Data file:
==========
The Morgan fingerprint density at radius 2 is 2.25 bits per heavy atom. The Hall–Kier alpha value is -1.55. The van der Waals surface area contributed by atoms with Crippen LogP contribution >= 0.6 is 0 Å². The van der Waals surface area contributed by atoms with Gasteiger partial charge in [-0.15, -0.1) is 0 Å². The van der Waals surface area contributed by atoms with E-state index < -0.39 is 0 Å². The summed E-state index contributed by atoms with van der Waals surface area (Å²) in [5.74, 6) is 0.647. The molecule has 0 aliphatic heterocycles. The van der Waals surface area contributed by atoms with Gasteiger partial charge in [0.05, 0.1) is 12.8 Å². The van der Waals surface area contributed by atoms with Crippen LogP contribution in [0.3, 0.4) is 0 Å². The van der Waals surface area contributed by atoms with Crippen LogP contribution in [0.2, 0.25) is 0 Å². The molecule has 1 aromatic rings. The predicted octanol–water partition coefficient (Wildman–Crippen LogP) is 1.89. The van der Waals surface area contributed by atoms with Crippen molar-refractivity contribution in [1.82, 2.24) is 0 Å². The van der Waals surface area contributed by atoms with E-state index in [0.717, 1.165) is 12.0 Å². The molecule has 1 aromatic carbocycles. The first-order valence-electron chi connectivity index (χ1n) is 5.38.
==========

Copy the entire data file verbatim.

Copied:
The Morgan fingerprint density at radius 2 is 2.25 bits per heavy atom. The Hall–Kier alpha value is -1.55. The van der Waals surface area contributed by atoms with Crippen LogP contribution >= 0.6 is 0 Å². The van der Waals surface area contributed by atoms with Gasteiger partial charge in [-0.15, -0.1) is 0 Å². The van der Waals surface area contributed by atoms with E-state index < -0.39 is 0 Å². The summed E-state index contributed by atoms with van der Waals surface area (Å²) in [5.74, 6) is 0.647. The molecule has 0 aliphatic heterocycles. The van der Waals surface area contributed by atoms with Gasteiger partial charge in [0.05, 0.1) is 12.8 Å². The van der Waals surface area contributed by atoms with Crippen LogP contribution in [0.3, 0.4) is 0 Å². The van der Waals surface area contributed by atoms with Crippen LogP contribution in [0.2, 0.25) is 0 Å². The molecule has 1 aromatic rings. The predicted octanol–water partition coefficient (Wildman–Crippen LogP) is 1.89. The van der Waals surface area contributed by atoms with Crippen molar-refractivity contribution in [1.82, 2.24) is 0 Å². The van der Waals surface area contributed by atoms with E-state index in [0.717, 1.165) is 12.0 Å². The molecule has 1 aromatic carbocycles. The first-order valence-electron chi connectivity index (χ1n) is 5.38.